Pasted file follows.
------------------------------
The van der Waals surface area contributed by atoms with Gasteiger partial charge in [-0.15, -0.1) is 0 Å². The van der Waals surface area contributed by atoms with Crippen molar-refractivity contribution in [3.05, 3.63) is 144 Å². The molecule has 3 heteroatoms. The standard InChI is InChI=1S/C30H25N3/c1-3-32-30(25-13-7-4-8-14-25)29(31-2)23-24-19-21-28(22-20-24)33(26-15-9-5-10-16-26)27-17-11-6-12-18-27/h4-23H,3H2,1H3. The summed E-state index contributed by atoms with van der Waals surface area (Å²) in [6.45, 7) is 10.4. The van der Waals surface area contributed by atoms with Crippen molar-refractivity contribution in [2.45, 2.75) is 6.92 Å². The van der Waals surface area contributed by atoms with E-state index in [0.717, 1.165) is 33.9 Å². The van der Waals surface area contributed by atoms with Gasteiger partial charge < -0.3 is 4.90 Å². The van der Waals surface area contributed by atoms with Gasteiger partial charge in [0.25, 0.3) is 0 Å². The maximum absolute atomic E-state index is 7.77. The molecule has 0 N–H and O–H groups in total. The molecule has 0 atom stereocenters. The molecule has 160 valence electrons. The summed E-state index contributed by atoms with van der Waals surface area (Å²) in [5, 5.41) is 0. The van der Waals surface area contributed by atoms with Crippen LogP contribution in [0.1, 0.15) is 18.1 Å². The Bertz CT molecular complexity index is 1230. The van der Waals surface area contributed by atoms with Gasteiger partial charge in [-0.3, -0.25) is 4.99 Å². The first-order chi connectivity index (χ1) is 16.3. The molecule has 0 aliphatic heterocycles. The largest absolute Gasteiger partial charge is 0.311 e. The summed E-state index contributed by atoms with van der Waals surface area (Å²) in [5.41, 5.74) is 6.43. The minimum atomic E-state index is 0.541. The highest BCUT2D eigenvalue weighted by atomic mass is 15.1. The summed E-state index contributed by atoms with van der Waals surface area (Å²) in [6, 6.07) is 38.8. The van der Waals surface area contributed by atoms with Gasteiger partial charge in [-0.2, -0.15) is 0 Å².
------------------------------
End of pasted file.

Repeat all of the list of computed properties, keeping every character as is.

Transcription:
The van der Waals surface area contributed by atoms with Gasteiger partial charge in [-0.15, -0.1) is 0 Å². The van der Waals surface area contributed by atoms with Crippen molar-refractivity contribution in [3.05, 3.63) is 144 Å². The molecule has 3 heteroatoms. The standard InChI is InChI=1S/C30H25N3/c1-3-32-30(25-13-7-4-8-14-25)29(31-2)23-24-19-21-28(22-20-24)33(26-15-9-5-10-16-26)27-17-11-6-12-18-27/h4-23H,3H2,1H3. The summed E-state index contributed by atoms with van der Waals surface area (Å²) in [6.45, 7) is 10.4. The van der Waals surface area contributed by atoms with Crippen molar-refractivity contribution in [2.45, 2.75) is 6.92 Å². The van der Waals surface area contributed by atoms with E-state index in [0.717, 1.165) is 33.9 Å². The van der Waals surface area contributed by atoms with Gasteiger partial charge < -0.3 is 4.90 Å². The van der Waals surface area contributed by atoms with Gasteiger partial charge in [0.25, 0.3) is 0 Å². The maximum absolute atomic E-state index is 7.77. The molecule has 0 N–H and O–H groups in total. The molecule has 0 atom stereocenters. The molecule has 160 valence electrons. The summed E-state index contributed by atoms with van der Waals surface area (Å²) in [5, 5.41) is 0. The van der Waals surface area contributed by atoms with Crippen LogP contribution in [0.1, 0.15) is 18.1 Å². The Bertz CT molecular complexity index is 1230. The van der Waals surface area contributed by atoms with Gasteiger partial charge in [-0.3, -0.25) is 4.99 Å². The first-order chi connectivity index (χ1) is 16.3. The molecule has 0 aliphatic heterocycles. The largest absolute Gasteiger partial charge is 0.311 e. The summed E-state index contributed by atoms with van der Waals surface area (Å²) in [5.41, 5.74) is 6.43. The minimum atomic E-state index is 0.541. The highest BCUT2D eigenvalue weighted by atomic mass is 15.1. The summed E-state index contributed by atoms with van der Waals surface area (Å²) in [6, 6.07) is 38.8. The van der Waals surface area contributed by atoms with Gasteiger partial charge in [-0.2, -0.15) is 0 Å².